Promise Zones announced for progress


The Obama administration on Tuesday announced its second round of “Promise Zones,” singling out eight economically struggling communities for special government attention as they work together to reduce poverty and crime, increase economic and educational opportunities and attract private investment.

The six cities, one rural area and one tribal community named by Housing Secretary Julian Castro and Agriculture Secretary Tom Vilsack are:

—Camden, New Jersey

—Hartford, Connecticut



—Sacramento, California

—St. Louis and St. Louis County, Missouri

—Pine Ridge Indian Reservation of the Oglala Sioux Tribe, South Dakota

—South Carolina Low Country

“From my time as mayor to my tenure as secretary, I’ve seen firsthand how a Promise Zone designation can spark progress and possibilities in underserved neighborhoods,” Castro said. “A ZIP code should never limit the hopes that folks have for themselves or for their children.”

San Antonio, the city Castro led as mayor before he joined Obama administration, was among the first five Promise Zones that Obama announced last year.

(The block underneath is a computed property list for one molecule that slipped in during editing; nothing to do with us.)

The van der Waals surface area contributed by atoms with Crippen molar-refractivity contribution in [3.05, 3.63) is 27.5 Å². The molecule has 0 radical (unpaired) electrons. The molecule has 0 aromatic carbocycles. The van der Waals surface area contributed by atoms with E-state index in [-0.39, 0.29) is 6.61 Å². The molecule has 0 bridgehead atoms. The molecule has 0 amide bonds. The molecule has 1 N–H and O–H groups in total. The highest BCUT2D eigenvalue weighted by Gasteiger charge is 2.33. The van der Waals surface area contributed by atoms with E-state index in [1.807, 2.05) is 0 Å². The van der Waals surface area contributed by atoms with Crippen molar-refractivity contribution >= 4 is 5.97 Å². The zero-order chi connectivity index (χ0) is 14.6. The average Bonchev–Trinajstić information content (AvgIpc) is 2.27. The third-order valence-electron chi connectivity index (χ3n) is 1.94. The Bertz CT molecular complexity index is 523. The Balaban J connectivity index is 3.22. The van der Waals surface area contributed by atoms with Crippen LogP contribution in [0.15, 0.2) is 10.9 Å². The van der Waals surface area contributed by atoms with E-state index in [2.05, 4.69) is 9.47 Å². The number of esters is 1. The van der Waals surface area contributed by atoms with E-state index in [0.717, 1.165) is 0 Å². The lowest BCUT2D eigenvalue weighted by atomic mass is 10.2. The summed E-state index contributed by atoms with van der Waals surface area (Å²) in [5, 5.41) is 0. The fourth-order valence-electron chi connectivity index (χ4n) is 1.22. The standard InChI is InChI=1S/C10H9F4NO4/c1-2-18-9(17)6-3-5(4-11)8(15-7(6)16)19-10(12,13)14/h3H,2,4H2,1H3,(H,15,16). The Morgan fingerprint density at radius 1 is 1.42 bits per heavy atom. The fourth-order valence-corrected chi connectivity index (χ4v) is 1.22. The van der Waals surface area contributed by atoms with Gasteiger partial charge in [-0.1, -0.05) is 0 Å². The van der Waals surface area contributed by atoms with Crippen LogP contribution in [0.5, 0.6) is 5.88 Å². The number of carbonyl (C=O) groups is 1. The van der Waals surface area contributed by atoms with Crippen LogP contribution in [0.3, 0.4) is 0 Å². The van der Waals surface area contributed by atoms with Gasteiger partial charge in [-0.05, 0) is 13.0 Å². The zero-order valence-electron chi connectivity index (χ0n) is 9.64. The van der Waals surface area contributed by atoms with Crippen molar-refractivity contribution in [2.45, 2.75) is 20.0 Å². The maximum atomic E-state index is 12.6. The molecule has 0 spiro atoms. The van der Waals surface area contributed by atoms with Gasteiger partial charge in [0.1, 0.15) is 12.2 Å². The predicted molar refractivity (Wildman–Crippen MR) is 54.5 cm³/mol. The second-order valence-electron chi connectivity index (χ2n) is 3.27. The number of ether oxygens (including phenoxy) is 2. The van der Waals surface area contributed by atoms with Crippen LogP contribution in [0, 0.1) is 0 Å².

Seven zones are still to be named, for a total of 20 over a three-year period.

Besides San Antonio, Philadelphia, Los Angeles, southeastern Kentucky and the Choctaw Nation of Oklahoma were among the first five zones named.

Under the program, communities designated as zones receive preferential treatment when applying for federal grants, benefit from more coordinated government assistance and would be singled out for possible congressionally approved tax incentives.

The federal government and local leaders in these communities work together to increase economic activity and educational opportunities, attract private investment, reduce violent crime, improve public health and address any other priorities that the communities identify.